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Addressing this issue with new legislation is important for closing the gender gap in pay. To complement the institutional changes described above, those wanting to continue the gender revolution could usefully promote cultural change.

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Today many accept that girls and women should be able to make nontraditional choices—playing sports, studying math, or aspiring to leadership. If it was more socially acceptable for a husband to work part-time or take time out of employment to care for his children, the gender gap in employment would fall.

Cultural change is also needed be to reduce the strong level of sex segregation in fields of study and in occupations.

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While some of this segregation undoubtedly comes from employer discrimination, it is also buttressed by social forces from childhood through adulthood that shape differences between men and women in which jobs they are confident they can do, and which they find interesting, meaningful, and identity-enhancing.

The cultural and institutional changes of the last 50 years have brought us a gender revolution that has slowed and in some cases stalled. We have the choice to reinvigorate change toward gender equality by seeking deeper cultural and institutional change. Learn more about the series and read published work ». Former Federal Reserve Chair Janet Yellen examines the history of women entering the labor force and analyzes both the challenges that remain today and potential solutions to meet those challenges.

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Middle-class incomes have risen modestly in recent decades, and most of any gains in their incomes are the result of more working women. Richard V. Reeves examines how the United States compares to Canada and Mexico in terms of gender equality in politics. June Women have surpassed men in acquiring college degrees, but differences in specific fields of study persist.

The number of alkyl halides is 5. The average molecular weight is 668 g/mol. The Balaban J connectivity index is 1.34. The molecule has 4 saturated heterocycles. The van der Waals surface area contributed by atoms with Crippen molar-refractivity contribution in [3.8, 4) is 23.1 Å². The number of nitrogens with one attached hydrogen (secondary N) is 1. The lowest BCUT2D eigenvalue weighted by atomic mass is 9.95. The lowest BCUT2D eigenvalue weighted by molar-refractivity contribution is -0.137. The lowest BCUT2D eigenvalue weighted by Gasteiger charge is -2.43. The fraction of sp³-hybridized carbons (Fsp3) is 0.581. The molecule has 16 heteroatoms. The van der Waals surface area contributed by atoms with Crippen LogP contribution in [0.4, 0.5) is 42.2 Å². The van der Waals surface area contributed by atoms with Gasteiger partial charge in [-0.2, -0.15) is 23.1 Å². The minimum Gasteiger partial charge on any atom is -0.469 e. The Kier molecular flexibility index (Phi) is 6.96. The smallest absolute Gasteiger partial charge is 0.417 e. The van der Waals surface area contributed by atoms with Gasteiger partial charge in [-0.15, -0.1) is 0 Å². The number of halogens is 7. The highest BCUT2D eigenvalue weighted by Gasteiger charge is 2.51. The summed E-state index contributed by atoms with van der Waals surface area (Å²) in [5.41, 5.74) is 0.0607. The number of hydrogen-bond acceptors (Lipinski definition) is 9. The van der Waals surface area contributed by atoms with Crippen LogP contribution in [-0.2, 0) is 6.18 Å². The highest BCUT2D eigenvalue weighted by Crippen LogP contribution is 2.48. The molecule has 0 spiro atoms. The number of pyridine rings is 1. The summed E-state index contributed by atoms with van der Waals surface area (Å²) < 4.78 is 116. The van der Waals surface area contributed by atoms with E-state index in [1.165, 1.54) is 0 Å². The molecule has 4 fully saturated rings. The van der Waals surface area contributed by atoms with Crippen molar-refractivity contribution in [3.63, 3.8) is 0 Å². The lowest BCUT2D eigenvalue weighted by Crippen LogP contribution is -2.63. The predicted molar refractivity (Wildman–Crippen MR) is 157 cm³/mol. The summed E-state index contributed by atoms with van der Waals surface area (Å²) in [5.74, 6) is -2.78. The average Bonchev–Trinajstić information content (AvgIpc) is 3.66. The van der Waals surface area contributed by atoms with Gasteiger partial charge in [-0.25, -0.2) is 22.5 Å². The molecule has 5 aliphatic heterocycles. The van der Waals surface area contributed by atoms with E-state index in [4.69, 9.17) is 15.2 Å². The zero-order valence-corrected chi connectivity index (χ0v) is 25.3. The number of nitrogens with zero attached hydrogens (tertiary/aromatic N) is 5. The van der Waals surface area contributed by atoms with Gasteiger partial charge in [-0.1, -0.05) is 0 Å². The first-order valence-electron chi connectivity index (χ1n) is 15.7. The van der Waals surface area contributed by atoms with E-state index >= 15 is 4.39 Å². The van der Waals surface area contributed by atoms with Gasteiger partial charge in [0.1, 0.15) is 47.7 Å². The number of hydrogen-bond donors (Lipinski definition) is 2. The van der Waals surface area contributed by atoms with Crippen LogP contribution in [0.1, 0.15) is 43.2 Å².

Gender segregation exists in employment too. What about the gender pay gap?

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Reinvigorating the gender revolution. About the Authors. England has both a Ph. She received a Bachelor of Arts in sociology and psychology from Whitman College. England is a former editor of the American Sociological Review and former president of the American Sociological Association.

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Despite spending more time at home due to the pandemic, the US is in the midst of a baby bust, not a baby boom.


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In this essay series, Brookings scholars, public officials, and other subject-area experts examine the current state of gender equality years after the 19th Amendment was adopted to the U.